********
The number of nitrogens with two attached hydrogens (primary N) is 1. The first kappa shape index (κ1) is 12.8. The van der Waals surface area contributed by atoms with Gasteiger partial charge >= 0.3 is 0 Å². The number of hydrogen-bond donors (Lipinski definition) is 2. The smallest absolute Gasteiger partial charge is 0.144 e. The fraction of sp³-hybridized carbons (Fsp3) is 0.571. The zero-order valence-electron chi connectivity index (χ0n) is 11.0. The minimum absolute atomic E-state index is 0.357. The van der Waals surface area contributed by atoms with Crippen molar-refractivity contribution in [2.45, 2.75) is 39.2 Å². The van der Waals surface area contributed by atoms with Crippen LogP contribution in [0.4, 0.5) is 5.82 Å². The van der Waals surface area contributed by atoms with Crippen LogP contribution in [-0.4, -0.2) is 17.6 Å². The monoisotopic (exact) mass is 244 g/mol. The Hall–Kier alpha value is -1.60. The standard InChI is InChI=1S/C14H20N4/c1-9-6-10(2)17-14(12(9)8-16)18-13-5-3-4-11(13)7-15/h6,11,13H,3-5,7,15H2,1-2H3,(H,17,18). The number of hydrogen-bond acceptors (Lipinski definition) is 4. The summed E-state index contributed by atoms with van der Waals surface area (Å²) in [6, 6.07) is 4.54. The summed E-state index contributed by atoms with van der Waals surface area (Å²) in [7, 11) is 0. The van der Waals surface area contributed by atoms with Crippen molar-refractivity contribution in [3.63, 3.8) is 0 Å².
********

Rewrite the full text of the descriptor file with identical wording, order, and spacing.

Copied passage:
The number of nitrogens with two attached hydrogens (primary N) is 1. The first kappa shape index (κ1) is 12.8. The van der Waals surface area contributed by atoms with Gasteiger partial charge >= 0.3 is 0 Å². The number of hydrogen-bond donors (Lipinski definition) is 2. The smallest absolute Gasteiger partial charge is 0.144 e. The fraction of sp³-hybridized carbons (Fsp3) is 0.571. The zero-order valence-electron chi connectivity index (χ0n) is 11.0. The minimum absolute atomic E-state index is 0.357. The van der Waals surface area contributed by atoms with Crippen molar-refractivity contribution in [2.45, 2.75) is 39.2 Å². The van der Waals surface area contributed by atoms with Crippen LogP contribution in [0.4, 0.5) is 5.82 Å². The van der Waals surface area contributed by atoms with Crippen LogP contribution in [-0.4, -0.2) is 17.6 Å². The monoisotopic (exact) mass is 244 g/mol. The Hall–Kier alpha value is -1.60. The standard InChI is InChI=1S/C14H20N4/c1-9-6-10(2)17-14(12(9)8-16)18-13-5-3-4-11(13)7-15/h6,11,13H,3-5,7,15H2,1-2H3,(H,17,18). The number of hydrogen-bond acceptors (Lipinski definition) is 4. The summed E-state index contributed by atoms with van der Waals surface area (Å²) in [6, 6.07) is 4.54. The summed E-state index contributed by atoms with van der Waals surface area (Å²) in [7, 11) is 0. The van der Waals surface area contributed by atoms with Crippen molar-refractivity contribution in [3.63, 3.8) is 0 Å².